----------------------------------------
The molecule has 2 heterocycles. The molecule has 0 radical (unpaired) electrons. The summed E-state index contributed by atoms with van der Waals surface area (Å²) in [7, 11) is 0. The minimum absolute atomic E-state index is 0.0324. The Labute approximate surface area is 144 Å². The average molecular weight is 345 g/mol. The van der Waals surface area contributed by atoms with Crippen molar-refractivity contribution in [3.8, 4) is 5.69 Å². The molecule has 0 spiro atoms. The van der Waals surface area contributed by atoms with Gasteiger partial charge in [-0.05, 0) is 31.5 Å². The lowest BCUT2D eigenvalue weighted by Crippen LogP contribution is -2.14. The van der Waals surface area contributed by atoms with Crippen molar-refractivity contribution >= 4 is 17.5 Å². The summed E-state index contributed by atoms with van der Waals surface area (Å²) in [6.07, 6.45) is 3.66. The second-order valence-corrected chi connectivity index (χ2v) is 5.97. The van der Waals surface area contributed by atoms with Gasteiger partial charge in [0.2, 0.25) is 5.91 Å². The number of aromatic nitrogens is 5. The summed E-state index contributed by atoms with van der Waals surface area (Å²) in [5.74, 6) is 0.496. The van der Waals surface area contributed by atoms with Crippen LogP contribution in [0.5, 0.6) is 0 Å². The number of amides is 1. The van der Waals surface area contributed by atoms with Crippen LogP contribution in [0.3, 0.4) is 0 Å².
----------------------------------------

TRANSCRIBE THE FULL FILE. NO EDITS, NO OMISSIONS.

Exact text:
The molecule has 2 heterocycles. The molecule has 0 radical (unpaired) electrons. The summed E-state index contributed by atoms with van der Waals surface area (Å²) in [7, 11) is 0. The minimum absolute atomic E-state index is 0.0324. The Labute approximate surface area is 144 Å². The average molecular weight is 345 g/mol. The van der Waals surface area contributed by atoms with Crippen molar-refractivity contribution in [3.8, 4) is 5.69 Å². The molecule has 0 spiro atoms. The van der Waals surface area contributed by atoms with Gasteiger partial charge in [-0.05, 0) is 31.5 Å². The lowest BCUT2D eigenvalue weighted by Crippen LogP contribution is -2.14. The van der Waals surface area contributed by atoms with Crippen molar-refractivity contribution >= 4 is 17.5 Å². The summed E-state index contributed by atoms with van der Waals surface area (Å²) in [6.07, 6.45) is 3.66. The second-order valence-corrected chi connectivity index (χ2v) is 5.97. The van der Waals surface area contributed by atoms with Gasteiger partial charge in [0.2, 0.25) is 5.91 Å². The number of aromatic nitrogens is 5. The summed E-state index contributed by atoms with van der Waals surface area (Å²) in [5.74, 6) is 0.496. The van der Waals surface area contributed by atoms with Crippen LogP contribution in [0.5, 0.6) is 0 Å². The number of amides is 1. The van der Waals surface area contributed by atoms with Crippen LogP contribution in [0.3, 0.4) is 0 Å².